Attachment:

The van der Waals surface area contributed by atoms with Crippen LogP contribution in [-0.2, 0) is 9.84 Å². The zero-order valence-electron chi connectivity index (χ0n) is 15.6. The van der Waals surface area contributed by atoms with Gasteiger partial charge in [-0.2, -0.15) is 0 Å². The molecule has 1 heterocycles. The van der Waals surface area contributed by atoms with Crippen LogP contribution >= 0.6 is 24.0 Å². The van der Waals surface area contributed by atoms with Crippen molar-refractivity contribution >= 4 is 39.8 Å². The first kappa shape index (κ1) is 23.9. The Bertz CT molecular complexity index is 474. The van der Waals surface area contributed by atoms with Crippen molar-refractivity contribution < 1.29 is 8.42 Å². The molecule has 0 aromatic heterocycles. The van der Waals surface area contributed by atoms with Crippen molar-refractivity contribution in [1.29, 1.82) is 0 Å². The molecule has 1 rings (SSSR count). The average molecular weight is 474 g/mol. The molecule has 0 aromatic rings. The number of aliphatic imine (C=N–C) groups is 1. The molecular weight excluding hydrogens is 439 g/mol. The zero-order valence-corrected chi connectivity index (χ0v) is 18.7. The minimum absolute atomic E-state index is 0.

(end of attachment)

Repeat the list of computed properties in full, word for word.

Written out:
The van der Waals surface area contributed by atoms with Crippen LogP contribution in [-0.2, 0) is 9.84 Å². The zero-order valence-electron chi connectivity index (χ0n) is 15.6. The van der Waals surface area contributed by atoms with Gasteiger partial charge in [-0.2, -0.15) is 0 Å². The molecule has 1 heterocycles. The van der Waals surface area contributed by atoms with Crippen LogP contribution >= 0.6 is 24.0 Å². The van der Waals surface area contributed by atoms with Crippen molar-refractivity contribution >= 4 is 39.8 Å². The first kappa shape index (κ1) is 23.9. The Bertz CT molecular complexity index is 474. The van der Waals surface area contributed by atoms with Crippen molar-refractivity contribution < 1.29 is 8.42 Å². The molecule has 0 aromatic heterocycles. The van der Waals surface area contributed by atoms with Crippen molar-refractivity contribution in [1.29, 1.82) is 0 Å². The molecule has 1 rings (SSSR count). The average molecular weight is 474 g/mol. The molecule has 0 aromatic rings. The number of aliphatic imine (C=N–C) groups is 1. The molecular weight excluding hydrogens is 439 g/mol. The zero-order valence-corrected chi connectivity index (χ0v) is 18.7. The minimum absolute atomic E-state index is 0.